“I suppose I have a drive mixed with a determination that started as a mother who confronted heart disease, the empathy of other parents and the true appreciation of living in a country where we had access to care. I also have the full support of Philippe, and my daughters, now aged 21, 19 and 17, who contribute and egg me on.” And although they are a vast distance away, Annabel knows she also has the support of her family and friends back home in Suffolk.
Her father, Bill Green, who founded the Framlingham Farmers co-operative, died in 1996 but her mother, Chris, still looks after the family farm, with the help of a manager.
“East Anglia is where my strong roots are,” she says. “I still have family and friend connections and always return at least once a year. I feel lucky to have such strong roots that form the basis of my identity and glad that although my children have not lived in Suffolk they return to see their family every summer.”
Professor Kalangos is chairman of the Global Heart Network’s board of directors and the vice president is Essex-based Dr Hakim Yadi.
“Another East Anglian link,” says Annabel.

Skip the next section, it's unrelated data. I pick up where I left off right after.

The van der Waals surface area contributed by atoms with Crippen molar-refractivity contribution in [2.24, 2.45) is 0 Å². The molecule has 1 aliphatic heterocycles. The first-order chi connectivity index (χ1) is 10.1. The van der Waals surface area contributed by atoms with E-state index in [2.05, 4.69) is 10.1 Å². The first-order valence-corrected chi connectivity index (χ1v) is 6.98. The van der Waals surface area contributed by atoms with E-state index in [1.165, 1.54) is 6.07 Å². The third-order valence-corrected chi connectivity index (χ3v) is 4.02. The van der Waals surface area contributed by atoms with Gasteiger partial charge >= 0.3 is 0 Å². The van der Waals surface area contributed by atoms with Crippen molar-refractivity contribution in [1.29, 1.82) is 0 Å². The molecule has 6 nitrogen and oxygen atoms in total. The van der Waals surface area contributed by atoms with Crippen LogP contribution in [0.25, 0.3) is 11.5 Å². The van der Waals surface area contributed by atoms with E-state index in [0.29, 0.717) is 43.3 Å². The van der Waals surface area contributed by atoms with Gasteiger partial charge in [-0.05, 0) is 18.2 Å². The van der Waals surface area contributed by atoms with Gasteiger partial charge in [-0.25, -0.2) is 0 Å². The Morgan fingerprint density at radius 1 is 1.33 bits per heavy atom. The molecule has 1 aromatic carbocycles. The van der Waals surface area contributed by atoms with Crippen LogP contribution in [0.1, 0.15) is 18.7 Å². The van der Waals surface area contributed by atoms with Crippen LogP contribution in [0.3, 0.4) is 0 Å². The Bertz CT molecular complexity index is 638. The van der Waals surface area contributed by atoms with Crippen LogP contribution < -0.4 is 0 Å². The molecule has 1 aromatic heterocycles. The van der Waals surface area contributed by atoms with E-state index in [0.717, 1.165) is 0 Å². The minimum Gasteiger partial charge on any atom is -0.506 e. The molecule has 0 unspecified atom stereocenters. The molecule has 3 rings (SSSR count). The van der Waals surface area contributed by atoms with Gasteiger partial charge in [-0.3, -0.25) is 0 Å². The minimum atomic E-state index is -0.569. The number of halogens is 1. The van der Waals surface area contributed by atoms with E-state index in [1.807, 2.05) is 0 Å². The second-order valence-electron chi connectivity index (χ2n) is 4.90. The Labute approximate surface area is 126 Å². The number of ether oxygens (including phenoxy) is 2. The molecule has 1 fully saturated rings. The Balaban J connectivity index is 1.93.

The Global Heart Network (GHN) works by putting experts, volunteers and patients around the world in touch, to try to improve access to care for the world’s poorest.
Annabel says there are already examples of the difference the network has made.
After months of negotiations she has recently managed to get a visa for a two-year-old Kenyan girl and her mother to travel to Switzerland this month for treatment.
“The young girl’s aunt discovered the network on the internet and contacted us for help. We have been working on this case for months and have just arranged for the little girl to get a visa to go to Geneva for vital surgery.”
It is hoped the network will in time be able to save the lives of thousands of children throughout the developing world who are suffering from potentially-fatal heart defects and other cardiovascular diseases.